Not at all what I expected!
This was a first for me with this type of book, so I am not sure what books of this nature generally look like. I guess I expected more pictures and more fond reminiscing of episodes. There are quite a few pictures and drawings of the characters from Supernatural, but the book is more about the lingering affects the show on peoples lives, including the stars, guest stars and fans.
The chapters are in essay format and many talk specifically about one episode while others deal with the show as a whole and how the show dealt with certain subjects like people with disabilities (i.e. Bobby Singer in a wheelchair) and the deaf (Shoshannah Stern) who played Eileen.
So Shoshannah tells a story which includes details about where she was in life when she was hired for Supernatural, the fact that ASL is her first language and that is a language that very few people know, how she often gets asked and has to answer stupid questions about her deafness (i.e. what it feels like to not be able to hear) and she goes on to talk explain the fact that she is not getting cochlear implants and wants everyone to know so people don’t keep coming up to her and letting her know that it is an option for her to look into. She says she went through a period of grieving when she found out her character of Eileen was going to die.
The book also has stories of friends made online by connecting through Supernatural, couples formed from Supernatural and the author’s experiences where she wonders where she would be now if she hadn’t watched that first episode of Supernatural, she also discusses some psychological effects of a show like Supernatural. We as fans feel like we are inviting good friends or family into our homes each week as we watch. I certainly know this feeling because even as I stopped watching all TV a few years back when I got really big into reading, Supernatural was the one show I continued to watch week after week. I will be one that will sorely miss Sam and Dean.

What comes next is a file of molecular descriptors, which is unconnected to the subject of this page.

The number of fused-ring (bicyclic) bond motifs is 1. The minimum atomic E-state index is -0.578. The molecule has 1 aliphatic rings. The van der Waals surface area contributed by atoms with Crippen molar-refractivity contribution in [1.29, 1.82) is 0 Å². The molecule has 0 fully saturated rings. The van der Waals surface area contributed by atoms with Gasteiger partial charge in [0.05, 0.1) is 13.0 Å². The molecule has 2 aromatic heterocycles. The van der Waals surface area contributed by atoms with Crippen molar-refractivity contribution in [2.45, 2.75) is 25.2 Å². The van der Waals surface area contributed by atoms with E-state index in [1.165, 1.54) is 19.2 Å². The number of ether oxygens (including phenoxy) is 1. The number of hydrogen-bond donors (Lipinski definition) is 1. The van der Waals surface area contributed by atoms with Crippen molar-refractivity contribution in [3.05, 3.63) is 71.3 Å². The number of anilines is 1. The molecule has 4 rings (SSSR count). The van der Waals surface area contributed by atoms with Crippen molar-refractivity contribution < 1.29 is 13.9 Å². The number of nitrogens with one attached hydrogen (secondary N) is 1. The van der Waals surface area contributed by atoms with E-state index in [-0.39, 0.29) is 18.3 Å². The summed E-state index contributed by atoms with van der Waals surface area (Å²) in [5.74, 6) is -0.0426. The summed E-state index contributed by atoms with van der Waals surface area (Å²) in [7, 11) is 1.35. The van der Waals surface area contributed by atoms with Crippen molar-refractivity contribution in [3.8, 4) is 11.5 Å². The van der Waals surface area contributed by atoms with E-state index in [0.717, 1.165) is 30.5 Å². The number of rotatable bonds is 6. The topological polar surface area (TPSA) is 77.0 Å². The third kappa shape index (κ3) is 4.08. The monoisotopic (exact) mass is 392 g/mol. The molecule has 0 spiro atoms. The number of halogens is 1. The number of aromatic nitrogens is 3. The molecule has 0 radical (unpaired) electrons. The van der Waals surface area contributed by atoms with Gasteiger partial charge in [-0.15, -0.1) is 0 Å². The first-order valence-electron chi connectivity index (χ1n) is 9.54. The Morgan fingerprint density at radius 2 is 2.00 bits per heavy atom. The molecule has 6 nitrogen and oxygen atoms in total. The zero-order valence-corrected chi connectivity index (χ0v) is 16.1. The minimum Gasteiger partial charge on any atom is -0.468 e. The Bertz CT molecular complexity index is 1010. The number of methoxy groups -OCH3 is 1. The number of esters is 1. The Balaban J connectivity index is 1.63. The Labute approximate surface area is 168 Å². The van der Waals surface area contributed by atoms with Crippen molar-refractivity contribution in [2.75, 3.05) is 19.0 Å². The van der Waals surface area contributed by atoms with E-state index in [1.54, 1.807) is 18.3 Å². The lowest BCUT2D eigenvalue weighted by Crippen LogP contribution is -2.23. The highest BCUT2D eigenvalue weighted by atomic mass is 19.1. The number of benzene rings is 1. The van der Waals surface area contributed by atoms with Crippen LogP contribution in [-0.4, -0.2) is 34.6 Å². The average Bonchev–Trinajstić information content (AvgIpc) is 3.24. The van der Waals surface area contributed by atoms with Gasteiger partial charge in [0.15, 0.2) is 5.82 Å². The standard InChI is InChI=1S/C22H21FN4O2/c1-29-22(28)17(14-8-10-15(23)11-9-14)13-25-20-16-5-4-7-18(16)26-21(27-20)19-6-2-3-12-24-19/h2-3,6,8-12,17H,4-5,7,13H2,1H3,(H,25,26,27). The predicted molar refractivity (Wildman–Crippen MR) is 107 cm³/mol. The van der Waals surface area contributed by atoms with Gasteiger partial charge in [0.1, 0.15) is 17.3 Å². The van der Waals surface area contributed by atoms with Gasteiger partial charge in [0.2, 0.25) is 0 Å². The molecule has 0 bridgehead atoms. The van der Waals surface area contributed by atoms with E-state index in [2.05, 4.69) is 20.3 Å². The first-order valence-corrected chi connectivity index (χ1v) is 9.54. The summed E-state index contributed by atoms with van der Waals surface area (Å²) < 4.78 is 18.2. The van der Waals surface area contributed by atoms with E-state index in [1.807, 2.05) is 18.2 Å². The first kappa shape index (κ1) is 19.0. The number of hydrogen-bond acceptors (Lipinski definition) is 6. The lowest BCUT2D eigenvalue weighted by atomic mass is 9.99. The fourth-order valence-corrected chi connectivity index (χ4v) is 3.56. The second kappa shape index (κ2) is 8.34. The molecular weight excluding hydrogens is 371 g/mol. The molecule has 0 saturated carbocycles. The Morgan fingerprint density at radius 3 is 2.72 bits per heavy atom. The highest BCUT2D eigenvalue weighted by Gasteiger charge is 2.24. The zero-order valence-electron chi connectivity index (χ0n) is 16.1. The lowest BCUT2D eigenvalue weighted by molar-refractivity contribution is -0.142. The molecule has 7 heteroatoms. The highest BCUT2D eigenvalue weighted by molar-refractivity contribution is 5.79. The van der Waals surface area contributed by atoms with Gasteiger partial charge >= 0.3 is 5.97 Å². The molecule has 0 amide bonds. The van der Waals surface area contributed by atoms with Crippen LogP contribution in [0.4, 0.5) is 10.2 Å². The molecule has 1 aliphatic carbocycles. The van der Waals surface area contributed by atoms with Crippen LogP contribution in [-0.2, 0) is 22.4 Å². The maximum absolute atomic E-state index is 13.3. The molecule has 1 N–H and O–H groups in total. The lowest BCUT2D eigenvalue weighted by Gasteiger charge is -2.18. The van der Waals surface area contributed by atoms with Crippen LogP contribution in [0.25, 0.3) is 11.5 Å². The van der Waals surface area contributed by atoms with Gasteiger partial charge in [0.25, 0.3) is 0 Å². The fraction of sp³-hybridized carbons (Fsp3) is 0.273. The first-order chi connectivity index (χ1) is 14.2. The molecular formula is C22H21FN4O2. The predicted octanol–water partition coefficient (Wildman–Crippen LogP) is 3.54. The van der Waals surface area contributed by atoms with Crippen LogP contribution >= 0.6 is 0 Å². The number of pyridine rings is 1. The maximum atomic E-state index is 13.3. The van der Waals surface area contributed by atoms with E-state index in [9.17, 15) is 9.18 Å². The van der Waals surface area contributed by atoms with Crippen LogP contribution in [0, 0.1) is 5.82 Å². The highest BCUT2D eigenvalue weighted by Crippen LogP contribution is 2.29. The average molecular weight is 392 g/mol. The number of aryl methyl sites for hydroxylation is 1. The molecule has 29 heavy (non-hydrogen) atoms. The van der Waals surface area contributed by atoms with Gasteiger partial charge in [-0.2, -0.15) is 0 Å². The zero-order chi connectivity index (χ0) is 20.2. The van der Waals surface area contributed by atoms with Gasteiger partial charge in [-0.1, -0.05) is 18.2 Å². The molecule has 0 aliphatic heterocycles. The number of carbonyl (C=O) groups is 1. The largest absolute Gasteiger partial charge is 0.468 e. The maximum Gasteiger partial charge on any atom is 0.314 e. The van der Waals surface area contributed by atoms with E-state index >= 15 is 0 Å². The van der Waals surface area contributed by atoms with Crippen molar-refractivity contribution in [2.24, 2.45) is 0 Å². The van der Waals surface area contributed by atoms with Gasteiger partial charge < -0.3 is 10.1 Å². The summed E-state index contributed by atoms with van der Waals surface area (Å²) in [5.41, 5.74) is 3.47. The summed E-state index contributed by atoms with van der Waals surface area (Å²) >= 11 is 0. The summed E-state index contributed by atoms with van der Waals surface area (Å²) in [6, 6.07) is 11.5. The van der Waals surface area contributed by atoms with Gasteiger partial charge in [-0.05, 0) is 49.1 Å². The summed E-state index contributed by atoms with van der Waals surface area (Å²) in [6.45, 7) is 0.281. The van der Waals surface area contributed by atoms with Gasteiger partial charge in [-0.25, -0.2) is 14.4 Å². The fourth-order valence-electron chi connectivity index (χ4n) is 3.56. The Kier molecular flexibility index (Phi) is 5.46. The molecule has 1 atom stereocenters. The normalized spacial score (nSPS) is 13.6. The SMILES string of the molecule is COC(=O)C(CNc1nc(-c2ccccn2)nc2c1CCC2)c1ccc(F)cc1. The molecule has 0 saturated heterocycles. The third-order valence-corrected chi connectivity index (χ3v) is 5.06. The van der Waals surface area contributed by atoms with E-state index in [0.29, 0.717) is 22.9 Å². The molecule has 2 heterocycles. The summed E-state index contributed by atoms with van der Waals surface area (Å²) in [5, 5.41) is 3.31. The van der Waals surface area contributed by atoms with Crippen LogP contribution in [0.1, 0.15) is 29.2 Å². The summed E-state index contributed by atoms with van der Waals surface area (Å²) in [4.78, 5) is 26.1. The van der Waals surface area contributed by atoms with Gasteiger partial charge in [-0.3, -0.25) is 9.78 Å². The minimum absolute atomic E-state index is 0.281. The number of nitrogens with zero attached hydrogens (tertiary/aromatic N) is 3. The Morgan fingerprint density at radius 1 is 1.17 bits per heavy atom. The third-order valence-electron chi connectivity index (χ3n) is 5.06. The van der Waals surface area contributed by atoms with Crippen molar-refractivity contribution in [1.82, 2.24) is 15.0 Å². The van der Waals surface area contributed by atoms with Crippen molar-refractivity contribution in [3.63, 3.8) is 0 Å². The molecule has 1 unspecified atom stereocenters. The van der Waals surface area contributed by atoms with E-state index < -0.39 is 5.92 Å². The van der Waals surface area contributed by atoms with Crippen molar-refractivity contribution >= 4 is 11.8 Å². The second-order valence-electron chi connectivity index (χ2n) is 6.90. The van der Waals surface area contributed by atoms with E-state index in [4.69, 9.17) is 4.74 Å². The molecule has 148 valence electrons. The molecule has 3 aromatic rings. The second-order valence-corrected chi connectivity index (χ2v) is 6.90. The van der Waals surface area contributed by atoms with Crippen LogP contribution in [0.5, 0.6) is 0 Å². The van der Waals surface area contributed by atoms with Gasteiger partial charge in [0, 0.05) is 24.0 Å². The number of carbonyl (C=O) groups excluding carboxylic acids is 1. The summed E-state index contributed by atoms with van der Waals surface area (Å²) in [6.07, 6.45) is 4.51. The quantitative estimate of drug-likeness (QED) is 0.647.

The book has some good stories and it covers topics like how women have been portrayed in the media and how they became more powerful on Supernatural. We saw a lot of very powerful women such as Jo Harvelle, Mary Winchester, Sheriff Jodi Mills and her group of hunter girls. Where at the beginning when the show began, women were seen mostly as daughters, wives and mothers.
The show also had a LGBTQIA presence with characters like Cesar and Jessie who were not your stereotypical gay couple because they were tough and hunters, as well as lesbian characters like Charlie Bradbury. I enjoyed some of the stories and it brought back memories of quite a few episodes and characters that I enjoyed. However it also had a lot of extraneous information that I didn’t care about. I think the stories could possibly have been edited better to be more succinct and to the point as well as sticking to supernatural a bit more and not going of on odd tangents.
I voluntarily read & reviewed an advanced copy of this book. All thoughts & opinions are my own.
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